- They call him "Shaykh-al-Hashishim". He is their Elder, and upon his command all of the men of the mountain come out or go in ... they are believers of the word of their elder and everyone everywhere fears them, because they even kill kings.
- [They] were accustomed to kill people secretively. Some people approached him [the nobleman Orghan] while he was walking on the street … When he stopped and wanted to inquire … they jumped upon him from here and there, and with the sword which they had concealed, stabbed and killed him … They killed many people and fled through the city … They encroached upon the fortified places … as well as the forests of Lebanon, taking their blood-price from their prince … They went many times wherever their prince sent them being frequently in various disguises until they found the appropriate moment to strike and then to kill whomever they wanted. Therefore all the princes and kings feared them and paid tax to them.
- For Brocardus, the Assassins are hired, secret murderers, of a peculiarly skillful and dangerous kind. Though naming them among the hazards of the East, he does not explicitly connect them with any particular place, sect, or nation, nor ascribe any religious beliefs or political purposes to them. They are simply ruthless and competent killers, and must be guarded against as such. Indeed, by the thirteenth century, the word Assassin, in variant forms, had already passed into European usage in this general sense of hired professional murderer.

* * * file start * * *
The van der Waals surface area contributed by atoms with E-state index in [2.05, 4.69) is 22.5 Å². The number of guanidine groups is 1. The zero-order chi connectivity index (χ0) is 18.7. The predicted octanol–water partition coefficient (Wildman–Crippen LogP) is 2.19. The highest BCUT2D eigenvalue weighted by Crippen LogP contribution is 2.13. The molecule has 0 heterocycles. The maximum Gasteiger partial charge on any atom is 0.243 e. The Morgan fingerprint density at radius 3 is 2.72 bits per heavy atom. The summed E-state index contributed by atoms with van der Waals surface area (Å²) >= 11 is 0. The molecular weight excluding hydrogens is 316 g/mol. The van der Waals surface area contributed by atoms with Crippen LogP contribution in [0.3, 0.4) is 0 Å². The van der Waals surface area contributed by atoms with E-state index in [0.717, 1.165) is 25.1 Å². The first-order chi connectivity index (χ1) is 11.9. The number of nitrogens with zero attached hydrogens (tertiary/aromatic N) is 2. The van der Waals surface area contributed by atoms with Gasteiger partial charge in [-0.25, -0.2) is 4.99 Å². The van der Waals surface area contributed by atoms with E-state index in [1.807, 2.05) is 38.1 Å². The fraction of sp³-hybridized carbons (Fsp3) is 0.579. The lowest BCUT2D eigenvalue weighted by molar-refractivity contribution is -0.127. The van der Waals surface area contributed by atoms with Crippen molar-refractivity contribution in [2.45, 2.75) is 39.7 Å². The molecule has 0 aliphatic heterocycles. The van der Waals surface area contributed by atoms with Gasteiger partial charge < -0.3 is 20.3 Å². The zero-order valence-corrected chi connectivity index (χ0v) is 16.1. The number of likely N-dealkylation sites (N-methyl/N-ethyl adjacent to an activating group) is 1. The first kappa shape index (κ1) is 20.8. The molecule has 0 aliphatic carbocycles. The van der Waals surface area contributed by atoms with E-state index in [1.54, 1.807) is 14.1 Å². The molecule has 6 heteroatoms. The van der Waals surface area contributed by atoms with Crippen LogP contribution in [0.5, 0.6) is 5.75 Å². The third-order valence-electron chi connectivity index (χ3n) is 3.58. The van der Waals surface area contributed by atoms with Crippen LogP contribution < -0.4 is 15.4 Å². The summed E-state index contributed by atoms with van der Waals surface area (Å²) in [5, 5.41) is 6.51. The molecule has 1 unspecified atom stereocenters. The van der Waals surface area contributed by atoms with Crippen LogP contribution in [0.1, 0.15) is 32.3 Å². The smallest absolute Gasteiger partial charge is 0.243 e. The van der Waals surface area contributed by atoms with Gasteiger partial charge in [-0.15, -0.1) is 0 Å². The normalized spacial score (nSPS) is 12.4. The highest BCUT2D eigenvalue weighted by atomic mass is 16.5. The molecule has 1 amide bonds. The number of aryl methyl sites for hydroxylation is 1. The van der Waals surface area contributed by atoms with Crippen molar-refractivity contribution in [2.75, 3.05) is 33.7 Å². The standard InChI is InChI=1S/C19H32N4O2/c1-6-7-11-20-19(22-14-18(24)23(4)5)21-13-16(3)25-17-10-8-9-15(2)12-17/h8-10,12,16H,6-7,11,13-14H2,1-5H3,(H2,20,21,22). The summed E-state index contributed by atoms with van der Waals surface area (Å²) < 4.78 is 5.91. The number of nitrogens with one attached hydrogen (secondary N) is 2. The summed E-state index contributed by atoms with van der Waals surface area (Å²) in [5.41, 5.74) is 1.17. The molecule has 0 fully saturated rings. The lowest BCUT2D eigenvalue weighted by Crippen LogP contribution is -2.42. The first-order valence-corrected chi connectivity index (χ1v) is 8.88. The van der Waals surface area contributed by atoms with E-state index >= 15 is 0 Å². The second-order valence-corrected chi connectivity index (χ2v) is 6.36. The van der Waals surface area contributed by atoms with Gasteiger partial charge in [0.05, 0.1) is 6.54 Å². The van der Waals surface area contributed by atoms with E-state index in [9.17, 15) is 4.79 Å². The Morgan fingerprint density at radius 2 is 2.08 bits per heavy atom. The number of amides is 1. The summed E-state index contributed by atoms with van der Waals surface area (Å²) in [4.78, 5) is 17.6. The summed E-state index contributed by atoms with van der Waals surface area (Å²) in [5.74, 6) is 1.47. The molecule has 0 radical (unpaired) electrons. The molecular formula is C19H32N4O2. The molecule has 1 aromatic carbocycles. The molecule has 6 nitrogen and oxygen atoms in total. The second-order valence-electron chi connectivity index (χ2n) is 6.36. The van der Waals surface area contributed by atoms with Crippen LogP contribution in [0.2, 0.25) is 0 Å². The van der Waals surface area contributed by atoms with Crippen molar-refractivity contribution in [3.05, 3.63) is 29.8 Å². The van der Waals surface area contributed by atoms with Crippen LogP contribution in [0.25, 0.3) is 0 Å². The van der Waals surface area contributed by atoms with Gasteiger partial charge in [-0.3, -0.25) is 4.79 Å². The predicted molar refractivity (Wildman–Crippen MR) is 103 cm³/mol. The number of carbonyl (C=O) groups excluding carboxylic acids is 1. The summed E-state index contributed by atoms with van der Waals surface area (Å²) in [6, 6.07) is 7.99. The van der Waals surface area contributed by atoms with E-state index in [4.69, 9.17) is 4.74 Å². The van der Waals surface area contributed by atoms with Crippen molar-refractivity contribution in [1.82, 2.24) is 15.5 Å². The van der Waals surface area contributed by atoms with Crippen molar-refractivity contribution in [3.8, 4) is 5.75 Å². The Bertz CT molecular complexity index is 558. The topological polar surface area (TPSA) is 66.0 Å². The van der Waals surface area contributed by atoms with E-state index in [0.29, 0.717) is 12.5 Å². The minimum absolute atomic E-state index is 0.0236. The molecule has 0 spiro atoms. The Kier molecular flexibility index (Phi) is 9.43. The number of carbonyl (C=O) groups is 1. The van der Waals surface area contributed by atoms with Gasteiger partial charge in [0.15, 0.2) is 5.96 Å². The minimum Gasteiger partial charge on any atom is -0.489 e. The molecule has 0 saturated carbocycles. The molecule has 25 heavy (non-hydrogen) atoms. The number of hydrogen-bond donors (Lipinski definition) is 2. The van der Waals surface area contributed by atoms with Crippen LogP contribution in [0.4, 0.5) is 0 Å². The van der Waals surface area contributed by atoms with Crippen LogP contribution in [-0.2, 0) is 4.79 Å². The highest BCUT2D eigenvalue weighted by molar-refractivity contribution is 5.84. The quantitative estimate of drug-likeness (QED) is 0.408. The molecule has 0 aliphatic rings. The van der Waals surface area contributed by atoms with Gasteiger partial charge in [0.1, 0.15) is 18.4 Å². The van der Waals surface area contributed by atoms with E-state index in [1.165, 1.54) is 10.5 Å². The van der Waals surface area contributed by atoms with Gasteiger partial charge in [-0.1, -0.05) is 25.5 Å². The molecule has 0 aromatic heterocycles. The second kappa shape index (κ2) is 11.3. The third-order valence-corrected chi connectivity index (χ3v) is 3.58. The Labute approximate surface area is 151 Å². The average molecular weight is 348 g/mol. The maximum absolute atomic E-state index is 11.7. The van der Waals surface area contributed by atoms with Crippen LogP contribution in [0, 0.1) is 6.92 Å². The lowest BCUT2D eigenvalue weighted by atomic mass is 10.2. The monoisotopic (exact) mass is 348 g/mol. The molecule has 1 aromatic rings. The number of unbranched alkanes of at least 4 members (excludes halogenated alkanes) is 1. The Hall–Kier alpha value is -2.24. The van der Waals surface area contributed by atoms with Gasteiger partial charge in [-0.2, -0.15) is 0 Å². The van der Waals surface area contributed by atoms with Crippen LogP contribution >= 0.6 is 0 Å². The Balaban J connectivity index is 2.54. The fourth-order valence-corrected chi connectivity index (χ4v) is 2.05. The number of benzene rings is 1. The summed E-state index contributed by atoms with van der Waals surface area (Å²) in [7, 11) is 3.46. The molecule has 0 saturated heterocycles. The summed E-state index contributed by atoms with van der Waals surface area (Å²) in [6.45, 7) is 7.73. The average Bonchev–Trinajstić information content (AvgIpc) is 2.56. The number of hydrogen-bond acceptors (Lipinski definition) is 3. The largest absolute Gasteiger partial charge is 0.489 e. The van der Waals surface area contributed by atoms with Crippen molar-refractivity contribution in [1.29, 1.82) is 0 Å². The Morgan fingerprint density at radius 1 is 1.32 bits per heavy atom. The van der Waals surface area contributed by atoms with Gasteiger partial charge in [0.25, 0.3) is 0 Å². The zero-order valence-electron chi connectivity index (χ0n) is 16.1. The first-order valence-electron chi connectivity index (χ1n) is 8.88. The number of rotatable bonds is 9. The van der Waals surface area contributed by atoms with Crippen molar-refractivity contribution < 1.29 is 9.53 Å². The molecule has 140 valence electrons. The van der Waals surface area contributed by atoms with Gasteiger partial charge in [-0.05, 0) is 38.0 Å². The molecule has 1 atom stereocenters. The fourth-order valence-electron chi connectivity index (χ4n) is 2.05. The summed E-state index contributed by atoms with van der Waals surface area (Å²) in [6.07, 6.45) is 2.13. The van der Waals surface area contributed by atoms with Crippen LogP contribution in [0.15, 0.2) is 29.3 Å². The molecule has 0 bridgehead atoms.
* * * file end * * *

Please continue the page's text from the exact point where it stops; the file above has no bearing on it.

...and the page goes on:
- The emergence of the new monarchies, in which one man could determine the politics and religion of the state, made assassination an effective as well as an acceptable weapon.
- Hammer compares the Assassins with the Templars, the Jesuits, the Illuminati, the Freemasons, and the regicides of the French National Convention. `As in the west, revolutionary societies arose from the bosom of the Freemasons, so in the east, did the Assassins spring from the Ismailites ... The insanity of the enlighteners, who thought that by mere preaching, they could emancipate nations from the protecting care of princes, and the leading-strings of practical religion, has shown itself in the most terrible manner by the effects of the French revolution, as it did in Asia, in the reign of Hassan II.
- ... the progress of Ismaili studies has been rapid and remarkable ... The resulting picture of the Assassins differs radically both from the lurid rumours and fantasies brought back from the East by mediaeval travellers, and from the hostile and distorted image extracted by nineteenth-century orientalists from the manuscript writings of orthodox Muslim theologians and historians, whose main concern was to refute and condemn, not to understand or explain. The Assassins no longer appear as a gang of drugged dupes led by scheming impostors, as a conspiracy of nihilistic terrorists, or as a syndicate of professional murderers. They are no less interesting for that.